Air Force One flew too close to a commercial flight this week when flying President Clinton out of Washington - but not the plane the FAA originally reported was too close.
The Federal Aviation Administration said Thursday a review of radar tapes showed that the agency erroneously had reported the president’s plane flew too close to a Delta airliner Wednesday when leaving for Illinois.
But the FAA review disclosed that the required distance wasn’t kept between Air Force One and a US Airways craft.
In the area around Washington National Airport and nearby Andrews Air Force Base, Air Force One’s home airport, planes are required to stay at least three nautical miles (3.45 miles) apart horizontally and 1,000 feet vertically.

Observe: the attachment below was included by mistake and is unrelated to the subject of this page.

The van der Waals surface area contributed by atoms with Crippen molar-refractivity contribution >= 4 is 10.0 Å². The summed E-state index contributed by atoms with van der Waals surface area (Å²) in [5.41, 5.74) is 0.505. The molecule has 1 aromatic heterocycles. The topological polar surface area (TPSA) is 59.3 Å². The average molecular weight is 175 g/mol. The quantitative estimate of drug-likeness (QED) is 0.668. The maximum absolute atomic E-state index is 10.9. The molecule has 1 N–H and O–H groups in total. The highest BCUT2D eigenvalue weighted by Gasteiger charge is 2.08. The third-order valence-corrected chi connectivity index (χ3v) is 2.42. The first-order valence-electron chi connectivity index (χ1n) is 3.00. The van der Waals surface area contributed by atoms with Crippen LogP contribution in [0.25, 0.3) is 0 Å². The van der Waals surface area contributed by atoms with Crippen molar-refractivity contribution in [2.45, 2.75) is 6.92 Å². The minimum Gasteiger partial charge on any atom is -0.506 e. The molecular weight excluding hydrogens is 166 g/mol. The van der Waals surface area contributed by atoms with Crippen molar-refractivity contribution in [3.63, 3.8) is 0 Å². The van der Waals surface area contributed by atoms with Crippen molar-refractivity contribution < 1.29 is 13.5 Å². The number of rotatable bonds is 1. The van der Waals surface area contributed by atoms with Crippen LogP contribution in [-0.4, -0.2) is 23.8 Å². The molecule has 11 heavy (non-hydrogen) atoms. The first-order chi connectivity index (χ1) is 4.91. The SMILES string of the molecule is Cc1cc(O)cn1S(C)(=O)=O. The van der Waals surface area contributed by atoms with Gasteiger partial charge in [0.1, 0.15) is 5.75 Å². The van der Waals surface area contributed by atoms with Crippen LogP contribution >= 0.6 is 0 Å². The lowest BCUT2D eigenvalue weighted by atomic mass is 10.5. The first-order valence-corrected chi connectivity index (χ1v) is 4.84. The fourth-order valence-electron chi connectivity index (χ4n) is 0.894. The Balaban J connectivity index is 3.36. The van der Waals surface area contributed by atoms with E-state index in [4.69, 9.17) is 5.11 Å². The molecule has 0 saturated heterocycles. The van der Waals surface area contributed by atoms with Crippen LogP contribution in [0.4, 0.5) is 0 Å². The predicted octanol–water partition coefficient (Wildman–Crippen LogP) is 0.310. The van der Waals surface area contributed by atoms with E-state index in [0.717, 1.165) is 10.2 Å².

A Wednesday afternoon report said the president’s plane and a Delta jet had come within 2.9 miles of each other, but a later study of the radar data showed that the planes had stayed the legal distance apart.
Thursday, the FAA said the same study revealed Clinton’s plane had come within 2.4 nautical miles (2.6 miles) horizontally and 900 feet vertically of a US Airways Boeing 737.
At the time, 9:16 a.m., Air Force One was west of National Airport heading west and climbing. The Delta aircraft also was west of National, headed east to land, and the US Airways flight was southwest of the airport, headed north for entry into the landing sequence, the FAA said.
The agency said the US Airways plane was at 8,500 feet and descending. Air Force One was at 7,500 feet and climbing but descended to 7,000 feet at the direction of an air traffic controller.
The planes were taking off or approaching the airport, a situation in which they usually fly at 200 mph or less.
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